Gene replacement therapy

Health Watch

Gene replacement therapy is a game changer. It can replace disease-causing genes with healthy genes, knock out a gene that’s not working right or add a new gene to the body to help fight disease. To date, the FDA has approved four types of gene therapy including one that was given the ok just in time to save one little boy’s life.

No doubt about it, Cinch Wight is going to be a cowboy just like his dad.

“He loves the dog and the horses and the cows.”

But it has been a wild ride for this young bronco. A mandatory newborn screening test at birth revealed Cinch had spinal muscular atrophy (SMA).

“That was the first time I’d ever even heard the term and what it was. And so, it was very scary.”

A neuromuscular disorder that can paralyze a baby in the first few weeks of life.

“My first thought was, he’s never going to be able to ride broncs or anything like that.”

But just one day after Cinch was born, the FDA approved a new gene therapy.

“We were pretty excited to get a phone call from the Department of Health, you know, and have this baby here who we can use this treatment on after its approval.”

A critical gene in little Cinch was missing. Pediatric neurologist Russell Butterfield used an infusion to deliver a virus carrying a new copy of the gene into Cinch’s nerve cells.

“It’s like a delivery truck to deliver genes to where you want them to go. What that does do, is it stops the disease right where it is,” said Butterfield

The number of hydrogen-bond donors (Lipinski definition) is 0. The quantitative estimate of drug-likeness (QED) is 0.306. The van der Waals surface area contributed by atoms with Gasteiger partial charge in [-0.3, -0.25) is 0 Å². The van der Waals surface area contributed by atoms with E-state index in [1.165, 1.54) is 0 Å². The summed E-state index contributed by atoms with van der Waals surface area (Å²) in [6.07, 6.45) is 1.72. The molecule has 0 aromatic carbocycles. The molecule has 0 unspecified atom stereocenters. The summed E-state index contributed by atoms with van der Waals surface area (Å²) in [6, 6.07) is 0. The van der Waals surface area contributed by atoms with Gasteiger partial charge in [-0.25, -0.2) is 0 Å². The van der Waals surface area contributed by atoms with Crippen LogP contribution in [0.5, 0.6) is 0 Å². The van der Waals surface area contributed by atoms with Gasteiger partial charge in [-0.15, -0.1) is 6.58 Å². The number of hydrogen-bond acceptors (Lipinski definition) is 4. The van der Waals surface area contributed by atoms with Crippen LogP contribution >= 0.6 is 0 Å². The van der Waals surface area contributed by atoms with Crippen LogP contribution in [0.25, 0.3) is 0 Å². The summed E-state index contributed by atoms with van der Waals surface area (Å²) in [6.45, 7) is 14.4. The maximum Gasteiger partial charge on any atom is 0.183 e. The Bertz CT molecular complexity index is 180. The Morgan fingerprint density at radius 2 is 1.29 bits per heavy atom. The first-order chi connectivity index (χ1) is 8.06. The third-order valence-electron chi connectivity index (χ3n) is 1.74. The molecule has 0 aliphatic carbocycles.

Just a few years ago, most children born with SMA didn’t make it to their second birthday. Now?

“The hardest is holding a baby in one hand and holding that drug in the other and really feeling the weight of that. And understanding how different this child’s life will be with this new medicine,” said Butterfield

It took a lot of courage for this family to get this far. That’s why Alex wrote this book for his son.

A true story about how real cowboys never give up.

“I wanted to let him know that no matter how hard it gets, as long as he keeps going, he’ll be all right.”

Doctors don’t know if the one-time infusion will last a lifetime or will have to be repeated. Cinch’s gene replacement therapy cost more than two million dollars. Insurance picked up for most of it but the family’s hoping sales from the children’s book will help pay the rest. You can find the book “A Cowboy and His Horse” on

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